Rationale Generation: Creating Rationales as Part of the Generation Process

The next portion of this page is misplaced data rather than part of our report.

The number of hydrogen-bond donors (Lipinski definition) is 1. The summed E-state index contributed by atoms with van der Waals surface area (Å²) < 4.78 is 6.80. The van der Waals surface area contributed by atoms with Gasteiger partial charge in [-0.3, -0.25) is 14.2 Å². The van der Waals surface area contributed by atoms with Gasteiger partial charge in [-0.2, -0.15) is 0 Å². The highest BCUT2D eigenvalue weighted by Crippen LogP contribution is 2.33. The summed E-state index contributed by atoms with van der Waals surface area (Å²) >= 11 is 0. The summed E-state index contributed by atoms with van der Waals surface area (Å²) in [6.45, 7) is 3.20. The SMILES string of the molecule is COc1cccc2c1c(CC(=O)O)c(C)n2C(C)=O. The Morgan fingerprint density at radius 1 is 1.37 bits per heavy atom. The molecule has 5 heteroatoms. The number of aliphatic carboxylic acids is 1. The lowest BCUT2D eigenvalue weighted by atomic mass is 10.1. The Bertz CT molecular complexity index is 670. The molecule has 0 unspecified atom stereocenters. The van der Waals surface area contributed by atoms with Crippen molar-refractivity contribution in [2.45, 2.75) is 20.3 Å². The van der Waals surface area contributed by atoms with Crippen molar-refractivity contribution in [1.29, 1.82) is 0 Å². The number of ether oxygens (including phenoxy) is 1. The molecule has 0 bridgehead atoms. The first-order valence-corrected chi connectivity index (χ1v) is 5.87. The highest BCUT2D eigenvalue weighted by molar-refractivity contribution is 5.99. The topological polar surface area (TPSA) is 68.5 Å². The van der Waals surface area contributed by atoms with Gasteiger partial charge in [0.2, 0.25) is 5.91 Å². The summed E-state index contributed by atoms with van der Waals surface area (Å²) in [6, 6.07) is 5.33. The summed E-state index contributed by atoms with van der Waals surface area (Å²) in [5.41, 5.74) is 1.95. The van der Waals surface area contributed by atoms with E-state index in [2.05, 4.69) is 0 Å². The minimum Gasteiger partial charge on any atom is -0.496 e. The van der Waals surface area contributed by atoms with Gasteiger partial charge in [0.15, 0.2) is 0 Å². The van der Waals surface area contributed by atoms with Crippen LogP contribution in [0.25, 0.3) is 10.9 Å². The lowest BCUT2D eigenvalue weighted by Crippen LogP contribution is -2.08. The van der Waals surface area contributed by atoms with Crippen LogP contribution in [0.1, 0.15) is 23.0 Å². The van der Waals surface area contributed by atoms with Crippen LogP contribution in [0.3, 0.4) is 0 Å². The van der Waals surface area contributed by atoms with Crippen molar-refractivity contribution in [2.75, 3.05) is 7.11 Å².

We noted in Chapter 1 that educational testing is in a noteworthy period of transition. CBT is replacing paper-based testing, thereby creating the foundation for the wide-spread use of technology-based systems. Technology-based systems allow educators to implement sophisticated test designs that support both formative and summative inferences (e.g., Choi & Zhang, 2019). The use of designs that permit educational tests to yield both formative and summative inferences is a noteworthy shift in practice. For much of the 20th century, educational measurement was synonymous with large-scale testing intended to satisfy demands for accountability. These tests were taken by all students within a specific context; they were administered under standardized conditions; they produced results that guided decisions. Summative assessments are administered at the end of a unit or sequence of instruction to provide a succinct measure of educational attainment at one point in time for the purpose of supporting decision makers. But in the 1990s, a shift began to occur in educational testing in which designs were used that yielded explicit evidence to help teachers monitor their instruction and to help students improve how they learn (e.g., Black & Wiliam, 1998; Sadler, 1989). Formative assessment is a process used by teachers and students during instruction to produce the feedback required to adjust teaching and improve learning so that students can better achieve the intended outcomes of instruction. Feedback has maximum value when it yields specific information in a timely manner that can direct instructional decisions designed to help each student acquire knowledge and skills more effectively.